Making Sense of the American Right

Douglas A. Jeffrey and Claremont Review both deserve to be congratulated for violating the imperial ban that the neoconservative mafia has imposed on my book Conservatism in America: Making Sense of the American Right. Unlike National Review, The Weekly Standard, the Washington Times, and other bona-fide members of the neocon agitprop empire, Jeffrey and his publication have dared to speak my name and to treat my work as something worthy of consideration. (A letter of mine was published in the latest issue as well.) Their review of my monograph is paired with a discussion of another one, dealing with the work of a hysterical anti-Christian author, Allan C. Lichtman. In White Protestant Nation  Lichtman puts forth the culturally illiterate view that acceptance of the divinity of Christ is a white Christian racist obsession. To his credit, Jeffrey considers my work to be “€œfar more interesting than Lichtman’s,”€ although he then adds that what I wrote is “€œirrelevant to American conservatism and so often infused with blinding vitriol that what might have been a short and lucid exposition of the paleoconservative position is something less.”€

There are problems with this passage, aside from the mixed metaphor, and the invective against me following the first paragraph. My book was never intended as an “€œexposition of the paleoconservative position.”€ In fact my scattered references to that position are aimed mostly at explaining why it has become increasingly irrelevant for combating the neoconservative lock-hold on the respectable American Right. Nowhere in my book do I suggest, however obliquely, that I “€œsupport Ron Paul’s non-interventionism in the face of the threat of Islamic fascism.”€ There is nothing in my study indicating whom I “€œsupport”€ in the presidential race, although there is a passage in it that compares Paul to Robert Taft, who in his day was viewed as a conventional small-government Republican”€”and one who wished to stay out of foreign wars. I am not against combating “€œIslamic fascism”€ but have questioned whether this term, borrowed by the neocon Left from the rest of the Left, really characterizes Islamic extremists. For the record, I wish to control the Islamicization of the Western world by controlling immigration rather than by sending armies around the world to spread democracy. But in any case nowhere does my book include a statement about “€œIslamic fascists.”€ Contrary to Jeffrey’s statement, I do devote two pages in Chapter Five to contrasting the Jaffaite position on the war in Iraq to the one taken by the neoconservative press. On pages 110 and 111 it should be clear that I find Charles Kesler’s views about the war to be far more nuanced than those of FOX news.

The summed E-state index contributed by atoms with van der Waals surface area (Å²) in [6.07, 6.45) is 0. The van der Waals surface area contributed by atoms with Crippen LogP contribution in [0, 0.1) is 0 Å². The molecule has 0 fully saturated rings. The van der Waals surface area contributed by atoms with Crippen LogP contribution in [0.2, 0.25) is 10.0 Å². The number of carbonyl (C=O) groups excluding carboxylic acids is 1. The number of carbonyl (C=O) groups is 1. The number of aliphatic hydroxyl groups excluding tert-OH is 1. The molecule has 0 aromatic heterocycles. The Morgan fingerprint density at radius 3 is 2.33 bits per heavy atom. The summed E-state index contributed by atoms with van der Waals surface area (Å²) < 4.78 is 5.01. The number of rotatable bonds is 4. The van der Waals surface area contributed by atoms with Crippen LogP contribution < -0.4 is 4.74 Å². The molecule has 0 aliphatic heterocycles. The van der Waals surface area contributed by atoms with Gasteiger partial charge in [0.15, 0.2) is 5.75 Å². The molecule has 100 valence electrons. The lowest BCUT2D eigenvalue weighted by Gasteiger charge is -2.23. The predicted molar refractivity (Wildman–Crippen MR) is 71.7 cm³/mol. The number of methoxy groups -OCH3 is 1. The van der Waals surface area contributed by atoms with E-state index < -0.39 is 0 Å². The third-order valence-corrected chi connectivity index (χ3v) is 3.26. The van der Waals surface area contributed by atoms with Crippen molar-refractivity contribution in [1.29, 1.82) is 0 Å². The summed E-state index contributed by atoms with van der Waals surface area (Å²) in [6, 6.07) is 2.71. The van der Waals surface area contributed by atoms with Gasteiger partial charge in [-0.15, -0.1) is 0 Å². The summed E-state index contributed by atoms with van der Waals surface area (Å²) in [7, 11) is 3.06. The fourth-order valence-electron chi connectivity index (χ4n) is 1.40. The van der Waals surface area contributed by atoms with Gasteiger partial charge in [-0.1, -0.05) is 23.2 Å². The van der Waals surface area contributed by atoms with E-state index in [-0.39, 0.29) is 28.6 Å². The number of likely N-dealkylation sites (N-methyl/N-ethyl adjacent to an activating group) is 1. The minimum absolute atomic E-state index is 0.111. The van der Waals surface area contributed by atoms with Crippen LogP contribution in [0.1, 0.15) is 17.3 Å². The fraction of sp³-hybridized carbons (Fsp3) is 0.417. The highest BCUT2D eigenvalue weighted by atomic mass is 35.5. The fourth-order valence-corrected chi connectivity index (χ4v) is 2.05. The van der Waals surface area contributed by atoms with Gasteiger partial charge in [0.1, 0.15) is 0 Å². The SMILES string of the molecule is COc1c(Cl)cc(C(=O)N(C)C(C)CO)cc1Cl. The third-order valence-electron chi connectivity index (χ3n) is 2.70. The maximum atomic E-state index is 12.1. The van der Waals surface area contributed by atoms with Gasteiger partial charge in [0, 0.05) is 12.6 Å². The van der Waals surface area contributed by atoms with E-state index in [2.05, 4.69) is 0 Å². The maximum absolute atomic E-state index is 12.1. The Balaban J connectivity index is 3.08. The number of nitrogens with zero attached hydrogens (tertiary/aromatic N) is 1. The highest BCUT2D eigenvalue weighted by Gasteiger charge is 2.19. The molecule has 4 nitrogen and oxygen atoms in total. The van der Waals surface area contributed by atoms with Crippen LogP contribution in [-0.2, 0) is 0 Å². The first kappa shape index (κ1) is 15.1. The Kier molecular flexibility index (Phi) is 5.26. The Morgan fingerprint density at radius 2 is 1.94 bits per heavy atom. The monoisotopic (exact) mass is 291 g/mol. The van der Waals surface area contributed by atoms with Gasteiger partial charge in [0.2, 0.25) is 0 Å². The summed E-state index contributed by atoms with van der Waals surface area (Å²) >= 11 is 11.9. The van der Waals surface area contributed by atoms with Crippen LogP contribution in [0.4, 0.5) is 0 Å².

Jeffrey seems to miss the point of my book. It was not produced to get back at Buckley for “€œgiving Gottfried’s friends the boot.”€ Nor did I write this monograph to settle scores with “€œpersonal villains.”€ As I explain in my introductory chapter, I was trying to “€œcontextualize”€ the postwar American conservative movement, in such a way as to explain both its cohesion, which I compare to that of its archenemy, the American Communist Party, and its power to continue to be seen as standing for “€œthe same things,”€ no matter how often it changed its positions.

The “€œvalue game”€ is brought up in Chapter Five as a tool by which to clarify how a changing movement, engaging in frequent purges, could pretend to be “€œfundamentally”€ the same although it was moving leftward. As a European historian I dwell on the major difference between, on the one side, European conservatism and European liberalism in the nineteenth century and, on the other, that hodge-podge of intellectual and sentimental preferences that became American conservatism in postwar America. In my historical sections, I also observe that the prewar American Right looked a great deal like European liberalism, plus small-town American Protestant culture. It was this genuine opposition to the New Deal and to interventionist internationalism that for better or worse the postwar conservative movement replaced—and then proceeded to stamp out. This older Right, I also note, may have been doomed because of social changes and because of the increasing power of centralized administration. Although I express my preference for this older American Right to what supplanted it, I do not hide the obvious, that its social base was disappearing by the mid-twentieth century.